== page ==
Monday, February 24, 2014

Wash Dress

Wash dresses is the term we use today for cotton dresses that were used to do chores in during the 1800's. We call them 'wash dresses' because of the material; using cotton allowed them to be washed often.
They were relatively simple dresses that didn't have really any decoration. Because dresses took so long to make (think about it!), they didn't want to spend any more time than they had to decorating a dress that was for chores.

They always had what they call a 'jewel neckline', which is just a high plain neckline, with a white collar basted on that could be removed and replaced or washed. Bishop sleeves, or very full sleeves gathered into a cuff, were popular because they were so comfortable to move around in. I'm not sure what other styles of sleeves were used, but this one I have seen in originals. Skirts were not necessarily shorter, but they might not be so full as the other dresses and worn with a smaller hoop skirt. They were either pleated or gauged.

Either buttons or hook and eye closures closed up the front, or buttons sewn over the hook and eye front so it looked like it buttoned up the front. If I had known better, I would have used that method, because sewing all those buttonholes takes quite a while.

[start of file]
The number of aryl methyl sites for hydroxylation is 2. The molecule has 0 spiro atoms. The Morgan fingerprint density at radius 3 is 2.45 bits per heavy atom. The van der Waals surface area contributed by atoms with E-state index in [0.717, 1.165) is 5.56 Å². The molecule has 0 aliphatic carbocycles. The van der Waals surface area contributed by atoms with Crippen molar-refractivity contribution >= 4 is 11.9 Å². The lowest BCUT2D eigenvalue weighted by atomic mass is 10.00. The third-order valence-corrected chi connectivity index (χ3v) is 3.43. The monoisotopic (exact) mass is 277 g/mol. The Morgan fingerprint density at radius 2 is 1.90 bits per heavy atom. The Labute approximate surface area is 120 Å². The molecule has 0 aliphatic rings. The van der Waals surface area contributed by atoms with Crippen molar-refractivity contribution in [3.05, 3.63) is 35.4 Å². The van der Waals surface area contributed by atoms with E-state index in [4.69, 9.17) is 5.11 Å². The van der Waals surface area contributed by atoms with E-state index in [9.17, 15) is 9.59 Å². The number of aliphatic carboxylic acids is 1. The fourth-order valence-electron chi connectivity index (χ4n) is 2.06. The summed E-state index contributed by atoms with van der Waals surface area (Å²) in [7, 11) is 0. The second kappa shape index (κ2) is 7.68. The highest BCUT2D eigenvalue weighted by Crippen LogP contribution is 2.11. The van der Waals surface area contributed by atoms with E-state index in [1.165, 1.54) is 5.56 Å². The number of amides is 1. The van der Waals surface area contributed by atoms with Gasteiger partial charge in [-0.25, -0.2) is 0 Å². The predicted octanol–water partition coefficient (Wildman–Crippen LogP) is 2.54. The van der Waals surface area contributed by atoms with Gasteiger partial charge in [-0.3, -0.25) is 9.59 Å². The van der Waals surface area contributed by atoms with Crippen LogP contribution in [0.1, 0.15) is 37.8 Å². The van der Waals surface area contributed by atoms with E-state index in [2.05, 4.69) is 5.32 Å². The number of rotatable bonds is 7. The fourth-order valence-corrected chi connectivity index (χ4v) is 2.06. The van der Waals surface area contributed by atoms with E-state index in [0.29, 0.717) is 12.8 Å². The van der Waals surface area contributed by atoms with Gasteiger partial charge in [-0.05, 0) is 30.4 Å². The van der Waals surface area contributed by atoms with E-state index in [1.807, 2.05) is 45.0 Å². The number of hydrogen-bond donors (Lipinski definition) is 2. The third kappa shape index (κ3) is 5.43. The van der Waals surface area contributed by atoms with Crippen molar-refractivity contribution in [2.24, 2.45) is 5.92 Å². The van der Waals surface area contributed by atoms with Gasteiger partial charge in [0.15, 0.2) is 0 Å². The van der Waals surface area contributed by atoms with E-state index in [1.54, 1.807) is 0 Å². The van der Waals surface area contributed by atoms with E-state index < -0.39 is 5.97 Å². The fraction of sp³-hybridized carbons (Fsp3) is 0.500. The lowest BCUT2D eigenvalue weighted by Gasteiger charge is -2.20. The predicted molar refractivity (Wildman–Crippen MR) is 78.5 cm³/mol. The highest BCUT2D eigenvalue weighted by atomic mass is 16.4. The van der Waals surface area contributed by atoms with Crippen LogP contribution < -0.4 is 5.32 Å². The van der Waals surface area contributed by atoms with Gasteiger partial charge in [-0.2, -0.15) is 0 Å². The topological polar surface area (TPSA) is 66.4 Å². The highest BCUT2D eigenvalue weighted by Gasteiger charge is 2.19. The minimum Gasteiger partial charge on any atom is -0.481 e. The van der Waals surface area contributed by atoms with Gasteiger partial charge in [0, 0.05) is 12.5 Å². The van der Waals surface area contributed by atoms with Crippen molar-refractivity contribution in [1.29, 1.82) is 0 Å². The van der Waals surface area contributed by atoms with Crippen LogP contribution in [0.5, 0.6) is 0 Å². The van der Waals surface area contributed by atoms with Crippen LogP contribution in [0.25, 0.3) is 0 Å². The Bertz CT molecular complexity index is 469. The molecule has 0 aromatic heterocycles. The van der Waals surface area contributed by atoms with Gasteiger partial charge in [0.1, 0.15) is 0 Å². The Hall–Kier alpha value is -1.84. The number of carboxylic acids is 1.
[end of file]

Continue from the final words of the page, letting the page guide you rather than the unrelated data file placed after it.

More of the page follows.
Bodices were a bit loose, with gathers that pulled them into a waistband, or a waistband on the inside. They were gathered instead of darted because, over time, darts rip cotton. So the gathers were definitely better.

There was definitely not a lot of variety in the wash dress styles, as you can see below. They pretty much all looked the same.

Something that I have learned recently was that everyone wore a hoop. Everyone. Hoops were cheap to make (although making dresses to wear over them might not have been so cheap!), so even a poor farmer's wife would have one to at least wear for church. So wash dresses were worn with hoops; only for the absolute dirtiest work like working in the fields or getting down on your hands and knees they might not wear them.

Wash dresses were always a print of some sort; this is one of the mistakes of reenactors. They were made from prints so fading didn't show as quickly. Busy, annoying prints that are hard to find today were what was the fashion, plus plaids and stripes.
This print on this one is really annoying!
Notice the waistband has horizontal stripes, while the rest are vertical.
 My sister and I in our cotton wash dresses. Camille's is a little different because she's younger.

No comments:

Post a Comment